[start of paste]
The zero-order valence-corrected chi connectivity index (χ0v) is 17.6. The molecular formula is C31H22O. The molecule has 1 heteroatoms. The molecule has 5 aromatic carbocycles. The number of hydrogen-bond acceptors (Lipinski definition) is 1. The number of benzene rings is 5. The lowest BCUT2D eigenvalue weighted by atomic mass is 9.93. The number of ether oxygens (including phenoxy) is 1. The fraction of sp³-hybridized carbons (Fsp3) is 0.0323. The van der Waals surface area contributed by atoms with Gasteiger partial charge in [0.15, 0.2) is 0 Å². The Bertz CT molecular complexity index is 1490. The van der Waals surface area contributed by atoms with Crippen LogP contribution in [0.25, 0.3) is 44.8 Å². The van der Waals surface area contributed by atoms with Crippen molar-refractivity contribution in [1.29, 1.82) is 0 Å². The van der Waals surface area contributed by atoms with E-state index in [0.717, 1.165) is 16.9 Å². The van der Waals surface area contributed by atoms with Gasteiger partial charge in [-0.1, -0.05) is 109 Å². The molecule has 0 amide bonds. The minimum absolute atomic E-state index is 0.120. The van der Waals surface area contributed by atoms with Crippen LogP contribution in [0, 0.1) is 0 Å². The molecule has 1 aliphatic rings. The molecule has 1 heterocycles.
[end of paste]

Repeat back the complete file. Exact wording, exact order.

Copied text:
The zero-order valence-corrected chi connectivity index (χ0v) is 17.6. The molecular formula is C31H22O. The molecule has 1 heteroatoms. The molecule has 5 aromatic carbocycles. The number of hydrogen-bond acceptors (Lipinski definition) is 1. The number of benzene rings is 5. The lowest BCUT2D eigenvalue weighted by atomic mass is 9.93. The number of ether oxygens (including phenoxy) is 1. The fraction of sp³-hybridized carbons (Fsp3) is 0.0323. The van der Waals surface area contributed by atoms with Gasteiger partial charge in [0.15, 0.2) is 0 Å². The Bertz CT molecular complexity index is 1490. The van der Waals surface area contributed by atoms with Crippen LogP contribution in [0.25, 0.3) is 44.8 Å². The van der Waals surface area contributed by atoms with Crippen molar-refractivity contribution in [1.29, 1.82) is 0 Å². The van der Waals surface area contributed by atoms with E-state index in [0.717, 1.165) is 16.9 Å². The van der Waals surface area contributed by atoms with Gasteiger partial charge in [-0.1, -0.05) is 109 Å². The molecule has 0 amide bonds. The minimum absolute atomic E-state index is 0.120. The van der Waals surface area contributed by atoms with Crippen LogP contribution in [0, 0.1) is 0 Å². The molecule has 1 aliphatic rings. The molecule has 1 heterocycles.